Like you, the team here at ShelterBox are concerned about the impact coronavirus is having on our lives and the world around us.
We are lucky to be living in a country with robust health services and significant medical resources. Most of us are able to self-isolate in our own homes and care for ourselves and each other.
But millions of families who are homeless because of conflict or other disaster have no way of protecting themselves and their children. And they have no access to healthcare.
Here are five things you need to know about coronavirus and how it’s affecting families living through disaster:
1. When you lose your home after a disaster or in a conflict, your ability to stay safe and healthy is already compromised.
Those living in refugee camps or in makeshift settlements are particularly vulnerable.
Imagine being seriously ill with no roof over your head. There’s little hope of ‘social distancing’ when there are no blankets to keep your children warm. You can’t wash your hands frequently when there is no clean water. You can’t make your children nutritious meals when there is not enough food, nowhere to cook and nothing to cook it in.
2. 84% of the 70.7 million people driven from their homes by conflict live in the least developed countries in the world where support is already limited.
There are also several other risk factors in less developed countries.
Communal living, underlying health conditions like malnutrition and a lack of access to water or washing facilities will all make the fight against coronavirus much harder.
The potential impact of the virus in places where we’re already working is terrifying
3. Coronavirus will impact the hospitals and health care systems in less developed countries far more severely than in developed countries like the UK.
In many less developed countries, health care systems are already strained. At least half of the world’s population didn’t have access to essential medical care even before the virus struck (WHO).
In the UK there are 6.6 critical care beds to every 100,000 people. But in places like Uganda, there are 0.1 to every 100,000 people. And this isn’t the worst of it. In Liberia, for example, there are no intensive care unit (ICU) beds with ventilators (World Economic Forum).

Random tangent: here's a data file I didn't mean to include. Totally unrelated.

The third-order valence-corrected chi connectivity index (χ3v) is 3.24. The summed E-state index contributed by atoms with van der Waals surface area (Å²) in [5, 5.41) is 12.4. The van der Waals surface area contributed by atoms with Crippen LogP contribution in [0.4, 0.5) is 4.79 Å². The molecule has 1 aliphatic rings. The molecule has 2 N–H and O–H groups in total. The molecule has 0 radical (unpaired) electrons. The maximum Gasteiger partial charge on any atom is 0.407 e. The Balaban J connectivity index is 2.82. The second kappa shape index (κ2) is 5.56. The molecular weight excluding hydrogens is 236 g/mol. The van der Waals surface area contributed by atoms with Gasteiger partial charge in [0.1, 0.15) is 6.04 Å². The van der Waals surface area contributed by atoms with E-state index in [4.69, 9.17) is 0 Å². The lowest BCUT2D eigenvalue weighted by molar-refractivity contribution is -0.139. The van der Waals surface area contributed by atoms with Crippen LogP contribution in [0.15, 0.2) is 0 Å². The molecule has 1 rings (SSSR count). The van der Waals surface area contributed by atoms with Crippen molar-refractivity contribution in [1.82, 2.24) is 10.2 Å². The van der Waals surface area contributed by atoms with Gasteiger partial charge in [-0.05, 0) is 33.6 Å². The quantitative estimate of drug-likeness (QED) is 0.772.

4. Providing emergency shelter and other essential items after disaster not only helps families recover but can also offer a place where families can be together away from others in the midst of a Coronavirus outbreak.
Our tents and shelter kits can help people to keep distance from each other. In fact, it is vital for helping people to move from overcrowded camps and collective centres to a more private space.
By keeping people warm and dry, giving them the ability to create meals and drink clean water, our blankets, sleeping mats, water filters and cooking sets can help families to stay as healthy as possible.
In addition to our essential shelter aid, we are also providing hand soap and wash basins in Syria. This minor but meaningful change will enable families to protect themselves as much as possible from the deadly virus.
As coronavirus spreads, shelter saves lives.
5. The coronavirus pandemic is a global crisis affecting all of us.
No matter where we’re from, we’re all in this together.
To win the fight against the virus, we must support the most vulnerable people – from Syrian refugees to displaced families in Cameroon. It’s not over until it’s over everywhere.
Read more about how we are supporting families through the coronavirus pandemic here.